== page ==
On 8 April 1974, at the age of forty-five, Braja Bandhu left his home and relatives in search of spiritual perfection. Giving himself the name Gour-Gopalananda Das and carrying only a Bhagavad-gita and a begging bowl, he wandered around India, visiting many sacred places along the banks of the Ganges River. He was looking for his spiritual master, that person who could help him develop an understanding of the maha-mantra. Although he had met many sadhus and gurus during his householder days — Orissa has many prominent sects of Gaudiya Vaishnavas — he had not found any whose teachings sufficiently touched his heart. Still not finding his spiritual master after wandering in this way for one year, he eventually reached Vrindavan, thinking that his desire would certainly be fulfilled in Krishna's dear abode.
Two weeks after arriving in Vrindavan he saw a huge signboard that read, "International Society for Krishna Consciousness, Founder-Acharya His Divine Grace A.C. Bhaktivedanta Swami Prabhupada," and he met a group of Western devotees who gave him a copy of Back to Godhead magazine. When he read the contents describing the glory of divine love for Krishna, his heart became anxious to meet the founder of the movement, Srila Prabhupada. Gaining entrance to Srila Prabhupada's room, he introduced himself, and the first question Srila Prabhupada asked was, "Have you taken sannyasa?"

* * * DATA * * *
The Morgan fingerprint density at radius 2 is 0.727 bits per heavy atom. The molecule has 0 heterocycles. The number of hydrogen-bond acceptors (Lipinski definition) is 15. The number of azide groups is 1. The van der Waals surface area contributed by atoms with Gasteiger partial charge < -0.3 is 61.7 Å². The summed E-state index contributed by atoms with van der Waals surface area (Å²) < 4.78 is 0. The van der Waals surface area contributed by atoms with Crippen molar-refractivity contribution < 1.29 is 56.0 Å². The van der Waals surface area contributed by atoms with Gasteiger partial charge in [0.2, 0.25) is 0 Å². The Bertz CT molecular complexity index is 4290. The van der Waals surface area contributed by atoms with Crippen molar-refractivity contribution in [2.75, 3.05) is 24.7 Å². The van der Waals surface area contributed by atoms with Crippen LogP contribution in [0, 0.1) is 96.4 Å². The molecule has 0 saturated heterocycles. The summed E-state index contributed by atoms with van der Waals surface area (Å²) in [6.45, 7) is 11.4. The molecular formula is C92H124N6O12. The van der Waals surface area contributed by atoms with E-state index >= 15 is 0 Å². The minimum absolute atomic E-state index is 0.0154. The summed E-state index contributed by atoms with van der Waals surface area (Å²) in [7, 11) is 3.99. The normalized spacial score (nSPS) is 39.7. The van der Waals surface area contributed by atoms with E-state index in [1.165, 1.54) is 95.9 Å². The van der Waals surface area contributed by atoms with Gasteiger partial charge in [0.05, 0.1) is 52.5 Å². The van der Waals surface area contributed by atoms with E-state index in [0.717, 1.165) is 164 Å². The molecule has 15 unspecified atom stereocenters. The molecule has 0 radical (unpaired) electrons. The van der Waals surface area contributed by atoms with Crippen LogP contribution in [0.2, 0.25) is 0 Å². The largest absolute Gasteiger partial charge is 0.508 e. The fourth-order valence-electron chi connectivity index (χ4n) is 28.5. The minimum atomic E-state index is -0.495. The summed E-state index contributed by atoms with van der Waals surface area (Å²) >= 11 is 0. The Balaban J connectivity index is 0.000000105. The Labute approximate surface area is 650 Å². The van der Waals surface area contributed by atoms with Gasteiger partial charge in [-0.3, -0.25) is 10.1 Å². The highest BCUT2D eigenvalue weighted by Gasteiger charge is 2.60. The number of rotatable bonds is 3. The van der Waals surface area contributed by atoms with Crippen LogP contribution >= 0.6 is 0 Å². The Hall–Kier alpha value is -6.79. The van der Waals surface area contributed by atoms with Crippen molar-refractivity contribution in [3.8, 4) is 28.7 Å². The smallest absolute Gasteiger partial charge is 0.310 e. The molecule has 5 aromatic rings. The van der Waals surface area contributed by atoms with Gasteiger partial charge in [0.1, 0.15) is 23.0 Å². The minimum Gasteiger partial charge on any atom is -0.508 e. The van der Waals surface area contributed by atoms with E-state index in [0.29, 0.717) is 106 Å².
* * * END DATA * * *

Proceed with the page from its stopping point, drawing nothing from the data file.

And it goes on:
Gour-Gopalananda replied that he had not.
"Then I will give you sannyasa," exclaimed Srila Prabhupada. Understanding that Srila Prabhupada knew his heart, he surrendered himself at his lotus feet and soon became Prabhupada's initiated disciple.
In 1975, at the opening of ISKCON's Sri Sri Krishna-Balaram Mandira in Vrindavan, Srila Prabhupada awarded him the sannyasa order, sending him to preach in Orissa and to construct a temple on the newly donated property in Bhubaneswar.
The donated land was a jungle full of mosquitoes, snakes, and scorpions. It was so far from the city center that even during the daytime people were afraid to visit. Meditating on the desire of Srila Prabhupada, Gour Govinda Swami worked with unwavering determination. Sometimes residing in the storeroom of a tea dealer and even sometimes sharing a small hut with road construction workers, he began translating Srila Prabhupada's books into Oriya as he had been instructed. He would visit house after house, office after office, in and around Bhubaneswar to collect some small donations, and he constructed with his own hands a thatched hut on the donated property.
In early 1977, Srila Prabhupada came to Bhubaneswar. Although the arrangement had been made for him to stay comfortably in the State Guesthouse, Srila Prabhupada at once rejected this proposal, "I will only stay where my disciple child Gour Govinda has built a mud hut for me." Srila Prabhupada stayed in Bhubaneswar for seventeen days, during which time he started translation work on the tenth canto of Srimad Bhagavatam. On the auspicious occasion of Lord Nityananda's appearance day he laid the foundation stone of the temple-to-be, his last founded project.